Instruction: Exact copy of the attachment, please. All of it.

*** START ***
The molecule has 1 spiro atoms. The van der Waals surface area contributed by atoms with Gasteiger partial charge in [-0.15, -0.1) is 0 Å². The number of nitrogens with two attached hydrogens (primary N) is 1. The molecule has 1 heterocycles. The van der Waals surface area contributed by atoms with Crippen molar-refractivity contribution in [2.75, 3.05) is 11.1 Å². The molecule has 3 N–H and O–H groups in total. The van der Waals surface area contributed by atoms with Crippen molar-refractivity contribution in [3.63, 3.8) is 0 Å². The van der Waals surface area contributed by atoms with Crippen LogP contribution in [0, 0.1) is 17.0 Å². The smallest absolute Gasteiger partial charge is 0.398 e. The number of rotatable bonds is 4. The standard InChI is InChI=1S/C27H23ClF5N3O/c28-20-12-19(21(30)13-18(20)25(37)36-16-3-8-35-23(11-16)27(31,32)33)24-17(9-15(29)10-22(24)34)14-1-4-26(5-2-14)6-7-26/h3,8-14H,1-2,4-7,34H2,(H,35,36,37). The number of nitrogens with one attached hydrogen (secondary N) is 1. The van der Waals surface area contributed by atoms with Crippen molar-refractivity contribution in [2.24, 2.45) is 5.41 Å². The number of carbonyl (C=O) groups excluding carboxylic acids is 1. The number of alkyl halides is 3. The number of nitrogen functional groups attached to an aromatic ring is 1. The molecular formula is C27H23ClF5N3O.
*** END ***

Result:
The molecule has 1 spiro atoms. The van der Waals surface area contributed by atoms with Gasteiger partial charge in [-0.15, -0.1) is 0 Å². The number of nitrogens with two attached hydrogens (primary N) is 1. The molecule has 1 heterocycles. The van der Waals surface area contributed by atoms with Crippen molar-refractivity contribution in [2.75, 3.05) is 11.1 Å². The molecule has 3 N–H and O–H groups in total. The van der Waals surface area contributed by atoms with Crippen molar-refractivity contribution in [3.63, 3.8) is 0 Å². The van der Waals surface area contributed by atoms with Crippen LogP contribution in [0, 0.1) is 17.0 Å². The smallest absolute Gasteiger partial charge is 0.398 e. The number of rotatable bonds is 4. The standard InChI is InChI=1S/C27H23ClF5N3O/c28-20-12-19(21(30)13-18(20)25(37)36-16-3-8-35-23(11-16)27(31,32)33)24-17(9-15(29)10-22(24)34)14-1-4-26(5-2-14)6-7-26/h3,8-14H,1-2,4-7,34H2,(H,35,36,37). The number of nitrogens with one attached hydrogen (secondary N) is 1. The van der Waals surface area contributed by atoms with Crippen molar-refractivity contribution in [2.24, 2.45) is 5.41 Å². The number of carbonyl (C=O) groups excluding carboxylic acids is 1. The number of alkyl halides is 3. The number of nitrogen functional groups attached to an aromatic ring is 1. The molecular formula is C27H23ClF5N3O.